Pacifying toddlers can harm development of teeth

pacifiers can harm teeth

For fussy babies, a pacifier can calm and soothe. However, dental experts warn that once a child reaches the preschool years, a pacifier can become a habit that impedes the development of healthy teeth.

If a child continues using a pacifier past the age of 3, serious dental malformation can occur, says Kenneth Sutherland, DDS, Delta Dental‘s supervising dental consultant. The most common malformation is an open space in the front teeth or an overbite in which the upper teeth protrude.

"Unlike sucking the thumb, using a pacifier is a learned response, so it‘s a little easier to unlearn the habit," says Dr. Sutherland, who has had a pediatric dentistry practice in Manteca for 45 years.

Researchers say that many prolonged pacifier users become prolonged thumb-suckers after the pacifier is taken away, adding to a child‘s risk of adversely modifying the teeth‘s natural position.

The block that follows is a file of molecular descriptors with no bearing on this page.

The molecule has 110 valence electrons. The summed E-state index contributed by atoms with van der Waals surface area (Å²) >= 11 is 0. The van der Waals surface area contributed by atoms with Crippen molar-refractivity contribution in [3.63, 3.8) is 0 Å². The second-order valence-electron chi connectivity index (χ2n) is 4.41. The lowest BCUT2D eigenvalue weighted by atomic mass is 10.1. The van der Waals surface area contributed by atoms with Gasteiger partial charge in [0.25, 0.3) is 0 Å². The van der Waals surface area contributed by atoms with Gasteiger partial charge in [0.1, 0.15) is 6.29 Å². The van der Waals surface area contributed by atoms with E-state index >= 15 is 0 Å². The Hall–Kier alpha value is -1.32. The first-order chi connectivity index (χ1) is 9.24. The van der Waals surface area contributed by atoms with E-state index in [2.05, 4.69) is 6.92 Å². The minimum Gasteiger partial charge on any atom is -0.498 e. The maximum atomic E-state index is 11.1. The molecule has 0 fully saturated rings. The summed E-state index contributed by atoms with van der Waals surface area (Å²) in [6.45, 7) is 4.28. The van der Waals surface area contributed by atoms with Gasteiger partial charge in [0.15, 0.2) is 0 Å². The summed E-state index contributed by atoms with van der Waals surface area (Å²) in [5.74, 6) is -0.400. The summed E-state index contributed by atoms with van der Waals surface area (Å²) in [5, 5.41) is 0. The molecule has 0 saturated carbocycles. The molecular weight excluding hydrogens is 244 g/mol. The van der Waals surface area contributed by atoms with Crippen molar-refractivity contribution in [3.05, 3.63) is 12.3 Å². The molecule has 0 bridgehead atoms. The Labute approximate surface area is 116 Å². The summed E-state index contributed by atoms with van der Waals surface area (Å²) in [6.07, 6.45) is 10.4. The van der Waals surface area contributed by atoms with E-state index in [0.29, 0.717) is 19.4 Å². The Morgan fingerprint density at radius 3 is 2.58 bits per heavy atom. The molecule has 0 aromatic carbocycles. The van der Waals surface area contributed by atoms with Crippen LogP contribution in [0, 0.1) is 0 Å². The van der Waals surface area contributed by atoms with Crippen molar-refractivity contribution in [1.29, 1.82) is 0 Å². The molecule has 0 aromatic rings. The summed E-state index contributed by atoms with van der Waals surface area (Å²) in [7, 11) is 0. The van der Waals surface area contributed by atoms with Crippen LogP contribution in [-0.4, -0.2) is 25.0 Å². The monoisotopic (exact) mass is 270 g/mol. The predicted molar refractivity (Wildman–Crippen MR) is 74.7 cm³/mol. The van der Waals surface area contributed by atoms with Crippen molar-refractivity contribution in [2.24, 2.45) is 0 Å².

In addition to moving and shifting teeth, the Academy of General Dentistry reports that pacifier users are more likely to suffer from acute middle ear infections.

At the very least, children who use pacifiers past their toddler years may eventually need braces, and that alone should alert parents to the potential for dental problems and expense.

"Some parents don‘t want to upset the child and don‘t want to see him or her cry," Dr. Sutherland says. "If you tell the parent that breaking the pacifier habit could prevent undue orthodontic costs down the road, that‘s also a financial incentive to consider."

Some information courtesy of the Academy of General Dentistry.
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